CSHCN: Conditions and Functional Impact
HRSA’s Maternal and Child Health Bureau defines children with special health care needs (CSHCN) as “those who have or are at increased risk for a chronic physical, developmental, behavioral, or emotional condition and who also require health and related services of a type or amount beyond that required by children generally.” The 2005–2006 National Survey of CSHCN provides information about the prevalence and impact of special health care needs among children in the United States. Children were considered to have special health care needs if their parents answered “yes” to at least one question in each of three categories. Based on this series of questions, 13.9 percent of children under 18 years of age in the United States, or approximately 10.2 million children, were estimated to have special health care needs. Overall, 21.8 percent of U.S. households with children have at least one CSHCN.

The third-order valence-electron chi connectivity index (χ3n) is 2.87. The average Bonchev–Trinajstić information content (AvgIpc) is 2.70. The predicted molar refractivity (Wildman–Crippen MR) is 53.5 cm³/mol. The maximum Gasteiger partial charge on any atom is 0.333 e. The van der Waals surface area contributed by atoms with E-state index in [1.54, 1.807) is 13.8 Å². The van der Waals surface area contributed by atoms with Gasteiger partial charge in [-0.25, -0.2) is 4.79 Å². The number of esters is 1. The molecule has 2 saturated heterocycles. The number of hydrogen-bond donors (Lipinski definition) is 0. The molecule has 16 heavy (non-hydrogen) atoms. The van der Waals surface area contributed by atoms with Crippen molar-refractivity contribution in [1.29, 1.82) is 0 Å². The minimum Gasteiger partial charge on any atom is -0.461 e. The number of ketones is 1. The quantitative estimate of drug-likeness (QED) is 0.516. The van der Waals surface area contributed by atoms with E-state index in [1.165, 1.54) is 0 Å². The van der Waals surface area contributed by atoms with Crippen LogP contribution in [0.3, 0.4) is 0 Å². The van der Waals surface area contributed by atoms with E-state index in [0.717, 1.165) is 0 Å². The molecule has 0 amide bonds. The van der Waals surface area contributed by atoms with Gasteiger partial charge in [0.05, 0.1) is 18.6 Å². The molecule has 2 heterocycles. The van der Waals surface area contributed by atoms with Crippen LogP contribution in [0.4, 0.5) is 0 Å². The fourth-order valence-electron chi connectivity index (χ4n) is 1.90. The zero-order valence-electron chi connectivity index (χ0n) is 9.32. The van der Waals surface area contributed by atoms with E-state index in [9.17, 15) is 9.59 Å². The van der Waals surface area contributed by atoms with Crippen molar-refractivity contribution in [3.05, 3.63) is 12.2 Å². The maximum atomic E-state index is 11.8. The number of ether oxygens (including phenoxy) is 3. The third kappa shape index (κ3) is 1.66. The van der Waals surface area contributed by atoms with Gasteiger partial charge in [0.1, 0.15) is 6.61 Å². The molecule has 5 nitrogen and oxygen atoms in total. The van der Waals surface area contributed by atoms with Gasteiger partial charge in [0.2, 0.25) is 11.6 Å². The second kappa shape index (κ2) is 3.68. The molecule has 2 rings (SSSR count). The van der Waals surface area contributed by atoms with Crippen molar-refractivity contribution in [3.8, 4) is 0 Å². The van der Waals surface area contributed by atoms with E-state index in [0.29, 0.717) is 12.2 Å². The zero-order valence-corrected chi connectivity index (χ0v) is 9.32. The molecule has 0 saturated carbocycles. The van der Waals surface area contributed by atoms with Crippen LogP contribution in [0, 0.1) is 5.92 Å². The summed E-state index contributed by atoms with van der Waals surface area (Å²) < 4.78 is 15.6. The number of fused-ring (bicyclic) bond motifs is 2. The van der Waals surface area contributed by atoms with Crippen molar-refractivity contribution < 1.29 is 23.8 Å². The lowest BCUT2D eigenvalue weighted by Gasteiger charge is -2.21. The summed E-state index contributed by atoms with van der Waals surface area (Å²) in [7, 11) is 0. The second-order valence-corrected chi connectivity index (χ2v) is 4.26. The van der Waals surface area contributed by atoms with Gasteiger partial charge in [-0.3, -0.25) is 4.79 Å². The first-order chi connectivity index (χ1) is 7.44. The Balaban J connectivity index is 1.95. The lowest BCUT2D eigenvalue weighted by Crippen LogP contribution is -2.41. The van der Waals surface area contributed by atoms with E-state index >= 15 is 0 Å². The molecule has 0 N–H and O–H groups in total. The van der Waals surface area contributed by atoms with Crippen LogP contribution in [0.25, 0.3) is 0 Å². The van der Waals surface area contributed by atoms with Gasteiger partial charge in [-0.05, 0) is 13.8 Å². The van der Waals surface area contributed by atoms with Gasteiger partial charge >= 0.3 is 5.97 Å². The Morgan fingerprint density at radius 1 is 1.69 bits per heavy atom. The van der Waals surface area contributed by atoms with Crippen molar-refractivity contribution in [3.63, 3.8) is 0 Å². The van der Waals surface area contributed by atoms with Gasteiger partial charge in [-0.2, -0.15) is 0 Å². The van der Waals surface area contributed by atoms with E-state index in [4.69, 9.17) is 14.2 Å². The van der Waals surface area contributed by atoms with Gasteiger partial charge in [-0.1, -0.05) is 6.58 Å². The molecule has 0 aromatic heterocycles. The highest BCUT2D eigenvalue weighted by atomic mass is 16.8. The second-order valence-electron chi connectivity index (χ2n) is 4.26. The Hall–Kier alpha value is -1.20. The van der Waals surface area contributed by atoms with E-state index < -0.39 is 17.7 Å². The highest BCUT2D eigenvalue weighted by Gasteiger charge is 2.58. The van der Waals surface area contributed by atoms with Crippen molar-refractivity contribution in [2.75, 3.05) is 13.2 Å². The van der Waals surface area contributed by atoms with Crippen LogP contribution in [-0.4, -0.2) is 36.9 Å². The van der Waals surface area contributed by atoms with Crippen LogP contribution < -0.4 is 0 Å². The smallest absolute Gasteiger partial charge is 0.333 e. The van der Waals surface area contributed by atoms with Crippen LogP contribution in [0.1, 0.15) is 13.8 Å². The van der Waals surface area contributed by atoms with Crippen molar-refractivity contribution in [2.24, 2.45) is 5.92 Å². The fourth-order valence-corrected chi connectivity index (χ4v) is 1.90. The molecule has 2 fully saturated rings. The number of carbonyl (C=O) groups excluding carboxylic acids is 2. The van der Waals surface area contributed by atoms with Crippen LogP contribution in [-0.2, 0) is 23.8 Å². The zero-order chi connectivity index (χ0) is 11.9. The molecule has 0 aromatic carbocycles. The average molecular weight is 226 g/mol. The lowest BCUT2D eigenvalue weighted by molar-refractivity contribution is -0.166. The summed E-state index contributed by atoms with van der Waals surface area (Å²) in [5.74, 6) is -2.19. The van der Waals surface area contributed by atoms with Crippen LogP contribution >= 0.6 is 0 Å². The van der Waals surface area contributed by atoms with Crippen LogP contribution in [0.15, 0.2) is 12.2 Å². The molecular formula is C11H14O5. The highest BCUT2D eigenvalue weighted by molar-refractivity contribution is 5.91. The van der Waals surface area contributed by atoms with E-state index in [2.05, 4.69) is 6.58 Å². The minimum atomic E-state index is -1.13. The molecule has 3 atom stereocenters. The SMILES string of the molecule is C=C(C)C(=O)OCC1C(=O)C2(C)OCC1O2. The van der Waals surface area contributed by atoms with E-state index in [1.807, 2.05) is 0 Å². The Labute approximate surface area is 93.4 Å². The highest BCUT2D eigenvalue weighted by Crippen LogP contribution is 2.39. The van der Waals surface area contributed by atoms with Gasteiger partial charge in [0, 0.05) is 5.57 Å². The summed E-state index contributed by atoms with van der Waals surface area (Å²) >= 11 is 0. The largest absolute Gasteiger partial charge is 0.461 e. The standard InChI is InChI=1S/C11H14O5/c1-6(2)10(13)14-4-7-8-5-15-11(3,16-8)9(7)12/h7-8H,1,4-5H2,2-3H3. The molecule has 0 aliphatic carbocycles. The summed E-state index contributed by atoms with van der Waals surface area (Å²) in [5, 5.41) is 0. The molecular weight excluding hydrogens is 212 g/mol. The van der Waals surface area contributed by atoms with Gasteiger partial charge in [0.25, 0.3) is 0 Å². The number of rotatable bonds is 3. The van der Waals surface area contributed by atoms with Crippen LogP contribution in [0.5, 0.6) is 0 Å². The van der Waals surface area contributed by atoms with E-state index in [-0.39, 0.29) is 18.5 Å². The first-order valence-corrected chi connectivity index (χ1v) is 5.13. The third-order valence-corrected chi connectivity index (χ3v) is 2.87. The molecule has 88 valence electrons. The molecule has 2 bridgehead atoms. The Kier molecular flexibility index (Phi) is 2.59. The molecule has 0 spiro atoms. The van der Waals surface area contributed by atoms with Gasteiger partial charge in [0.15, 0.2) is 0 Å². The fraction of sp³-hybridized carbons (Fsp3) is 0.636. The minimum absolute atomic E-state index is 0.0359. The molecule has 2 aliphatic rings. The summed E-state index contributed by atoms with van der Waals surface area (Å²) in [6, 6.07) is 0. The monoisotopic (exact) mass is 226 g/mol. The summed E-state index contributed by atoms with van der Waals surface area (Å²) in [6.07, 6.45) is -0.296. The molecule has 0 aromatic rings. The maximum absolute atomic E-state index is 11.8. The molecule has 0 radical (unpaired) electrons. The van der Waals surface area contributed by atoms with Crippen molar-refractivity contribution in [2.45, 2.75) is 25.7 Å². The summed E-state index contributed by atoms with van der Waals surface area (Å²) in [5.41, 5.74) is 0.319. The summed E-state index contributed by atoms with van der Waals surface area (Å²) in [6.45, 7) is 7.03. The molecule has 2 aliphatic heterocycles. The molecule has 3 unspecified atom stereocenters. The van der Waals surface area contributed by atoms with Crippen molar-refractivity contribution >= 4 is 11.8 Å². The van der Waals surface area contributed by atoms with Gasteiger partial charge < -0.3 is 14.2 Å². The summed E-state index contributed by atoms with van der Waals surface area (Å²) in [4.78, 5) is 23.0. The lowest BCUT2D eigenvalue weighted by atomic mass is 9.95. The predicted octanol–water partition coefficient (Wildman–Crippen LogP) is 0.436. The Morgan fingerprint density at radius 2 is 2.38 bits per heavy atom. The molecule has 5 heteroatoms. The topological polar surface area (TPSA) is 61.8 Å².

The survey asked parents of CSHCN whether their children had any of a list of 16 conditions (the list was not exhaustive and did not include all conditions that CSHCN might have). Overall, 91 percent of CSHCN were reported to have at least one condition on the list, and 57 percent had two or more conditions. Allergies (53 percent) were the health condition most commonly reported by parents of CSHCN. Other commonly reported conditions were asthma (39 percent), attention deficit disorder (30 percent), and emotional problems (21 percent).
One important aspect of special health care needs is how those needs impact the child. Based on parents’ reports, nearly 38 percent of CSHCN were never affected in their ability to do things other children do because of the nature of their health condition or the treatment they receive to manage their conditions. Another 39 percent were moderately affected some of the time. Nearly one quarter (24 percent) are affected usually, always, or a great deal by their conditions.